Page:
Working as a freelancer also gave me chance to explore in when and in what conditions I work best. This is something an office job can never give me, as I need to be there from 9 to 5 (at least), regardless if I am more productive in the evening. It's a pity but yes, we all make compromises :).

As you're probably the only reader of my blog, you'll soo find out how the next regular job works for me.

alcessa said...

Exactly the same reasons why I love working as a freelancer :-)

Do you mean to say you're going to start working somewhere soon? (yes, I am curious)

Cherry said...

Probably yes but mostly because I am moving. To Brussels, of all the places :) I guess you can understand compromises we make for love better than anyone else :)

But at the moment I am still getting creative in trying to get by by doing different freelance jobs. We'll see how it works out. And sometime this year, my novel should also be out, in t he worst case only as Kindle edition :)

So keeping finger crossed and getting the last kick out of my darling Berlin.

alcessa said...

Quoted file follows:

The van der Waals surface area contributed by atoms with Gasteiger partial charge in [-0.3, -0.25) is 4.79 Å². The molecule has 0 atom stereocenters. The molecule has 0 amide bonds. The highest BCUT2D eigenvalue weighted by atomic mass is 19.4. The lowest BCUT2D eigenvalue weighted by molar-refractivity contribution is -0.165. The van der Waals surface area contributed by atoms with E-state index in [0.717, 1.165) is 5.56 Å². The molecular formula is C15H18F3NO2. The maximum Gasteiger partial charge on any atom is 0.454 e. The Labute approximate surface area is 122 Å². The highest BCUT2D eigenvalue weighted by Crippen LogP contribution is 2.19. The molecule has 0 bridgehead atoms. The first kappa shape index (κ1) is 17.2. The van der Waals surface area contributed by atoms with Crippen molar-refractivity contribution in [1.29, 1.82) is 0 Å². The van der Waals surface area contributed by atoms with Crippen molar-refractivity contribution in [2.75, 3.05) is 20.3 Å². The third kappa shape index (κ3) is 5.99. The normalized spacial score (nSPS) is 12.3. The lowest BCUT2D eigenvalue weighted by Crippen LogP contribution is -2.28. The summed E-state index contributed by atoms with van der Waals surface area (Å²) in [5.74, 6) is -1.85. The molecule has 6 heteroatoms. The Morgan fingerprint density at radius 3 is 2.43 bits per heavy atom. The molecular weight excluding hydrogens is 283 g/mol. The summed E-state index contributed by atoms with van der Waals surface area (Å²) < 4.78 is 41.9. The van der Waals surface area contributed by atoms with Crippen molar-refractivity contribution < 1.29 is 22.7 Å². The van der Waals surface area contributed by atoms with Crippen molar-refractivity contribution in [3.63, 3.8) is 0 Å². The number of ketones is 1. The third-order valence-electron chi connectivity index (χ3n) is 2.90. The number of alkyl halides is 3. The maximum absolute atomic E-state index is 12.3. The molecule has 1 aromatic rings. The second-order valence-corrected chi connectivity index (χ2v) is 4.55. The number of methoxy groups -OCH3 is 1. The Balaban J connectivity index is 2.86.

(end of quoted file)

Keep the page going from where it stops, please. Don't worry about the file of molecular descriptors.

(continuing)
Ouch ... Brussels instead of Berlin ... I feel for you :-) But yes, in my book love is a good reason. (my hubby and I, we often discuss differences between real and freelance work and we usually agree both have pros and cons we can live with but none is perfect. For example: in 2009 (the great recession year) I worked during the summer because translation jobs were rarer, while my husband took his annual holiday because there was no reason to give it away, we both agreed. So I worked and he had to take care of his (local) holiday entertainment :-) and none was good, but we didn't suffer either. At other times, he may spend a whole afternoon at useless meetings while I work on an exciting, interesting text and enjoy it terribly :-), at which obvious signs of my work pleasure he may get a bit green around the gills ... :-) But he always says we derive our pleasure from our private lives (even though we work so much) and it is true: it is our free time that really counts, in a non-defetist, non-depressive way ...)

Novel? Will you link to it on Goodreads? :-)

Cherry said...

I will probably link it to Goodread, yes. But for my only blog reader I will also provide a free copy :)

alcessa said...

:-) "only blog reader" LOL ... One single chatty reader can be a lot of work on some days, too (like today)

So you've noticed I am a happy Kindle user then. :-)

Cherry said...

Would hardly call this work :)

and yes, Kindle family is great an i really support it. In terms of reading I don't think and e-Pad beats Kindle